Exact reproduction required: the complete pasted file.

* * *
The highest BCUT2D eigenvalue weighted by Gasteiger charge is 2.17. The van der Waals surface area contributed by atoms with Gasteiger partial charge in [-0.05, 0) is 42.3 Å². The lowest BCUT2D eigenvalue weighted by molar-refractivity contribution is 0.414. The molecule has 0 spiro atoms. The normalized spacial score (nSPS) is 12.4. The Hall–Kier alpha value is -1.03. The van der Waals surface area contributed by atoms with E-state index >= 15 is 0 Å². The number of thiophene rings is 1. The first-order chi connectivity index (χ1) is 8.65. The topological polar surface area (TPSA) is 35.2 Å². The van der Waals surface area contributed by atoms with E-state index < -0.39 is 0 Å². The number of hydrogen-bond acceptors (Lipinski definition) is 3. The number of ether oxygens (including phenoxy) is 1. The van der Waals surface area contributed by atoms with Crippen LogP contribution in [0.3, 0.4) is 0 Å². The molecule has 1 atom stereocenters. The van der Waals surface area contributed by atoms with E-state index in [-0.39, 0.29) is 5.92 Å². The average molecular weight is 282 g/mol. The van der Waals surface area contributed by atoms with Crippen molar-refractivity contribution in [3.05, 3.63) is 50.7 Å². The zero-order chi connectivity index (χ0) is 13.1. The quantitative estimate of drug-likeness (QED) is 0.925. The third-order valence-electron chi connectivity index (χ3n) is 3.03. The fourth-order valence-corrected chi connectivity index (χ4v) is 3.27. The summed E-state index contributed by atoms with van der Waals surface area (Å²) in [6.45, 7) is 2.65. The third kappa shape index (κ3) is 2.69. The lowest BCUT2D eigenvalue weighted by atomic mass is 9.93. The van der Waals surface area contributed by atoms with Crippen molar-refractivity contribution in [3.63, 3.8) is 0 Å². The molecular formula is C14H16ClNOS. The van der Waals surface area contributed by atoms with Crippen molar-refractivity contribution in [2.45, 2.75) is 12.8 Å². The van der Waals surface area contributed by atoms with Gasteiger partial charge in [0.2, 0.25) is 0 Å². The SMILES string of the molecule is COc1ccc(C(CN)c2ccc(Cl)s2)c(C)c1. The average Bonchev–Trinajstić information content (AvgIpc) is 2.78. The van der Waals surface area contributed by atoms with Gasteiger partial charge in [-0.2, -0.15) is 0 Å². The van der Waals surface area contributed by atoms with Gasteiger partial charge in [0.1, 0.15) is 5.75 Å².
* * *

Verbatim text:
The highest BCUT2D eigenvalue weighted by Gasteiger charge is 2.17. The van der Waals surface area contributed by atoms with Gasteiger partial charge in [-0.05, 0) is 42.3 Å². The lowest BCUT2D eigenvalue weighted by molar-refractivity contribution is 0.414. The molecule has 0 spiro atoms. The normalized spacial score (nSPS) is 12.4. The Hall–Kier alpha value is -1.03. The van der Waals surface area contributed by atoms with E-state index >= 15 is 0 Å². The number of thiophene rings is 1. The first-order chi connectivity index (χ1) is 8.65. The topological polar surface area (TPSA) is 35.2 Å². The van der Waals surface area contributed by atoms with E-state index < -0.39 is 0 Å². The number of hydrogen-bond acceptors (Lipinski definition) is 3. The number of ether oxygens (including phenoxy) is 1. The van der Waals surface area contributed by atoms with Crippen LogP contribution in [0.3, 0.4) is 0 Å². The molecule has 1 atom stereocenters. The van der Waals surface area contributed by atoms with E-state index in [-0.39, 0.29) is 5.92 Å². The average molecular weight is 282 g/mol. The van der Waals surface area contributed by atoms with Crippen molar-refractivity contribution in [3.05, 3.63) is 50.7 Å². The zero-order chi connectivity index (χ0) is 13.1. The quantitative estimate of drug-likeness (QED) is 0.925. The third-order valence-electron chi connectivity index (χ3n) is 3.03. The fourth-order valence-corrected chi connectivity index (χ4v) is 3.27. The summed E-state index contributed by atoms with van der Waals surface area (Å²) in [6.45, 7) is 2.65. The third kappa shape index (κ3) is 2.69. The lowest BCUT2D eigenvalue weighted by atomic mass is 9.93. The van der Waals surface area contributed by atoms with Crippen molar-refractivity contribution in [3.63, 3.8) is 0 Å². The molecular formula is C14H16ClNOS. The van der Waals surface area contributed by atoms with Crippen molar-refractivity contribution in [2.45, 2.75) is 12.8 Å². The van der Waals surface area contributed by atoms with Gasteiger partial charge in [0.2, 0.25) is 0 Å². The SMILES string of the molecule is COc1ccc(C(CN)c2ccc(Cl)s2)c(C)c1. The average Bonchev–Trinajstić information content (AvgIpc) is 2.78. The van der Waals surface area contributed by atoms with Gasteiger partial charge in [-0.2, -0.15) is 0 Å². The van der Waals surface area contributed by atoms with Gasteiger partial charge in [0.1, 0.15) is 5.75 Å².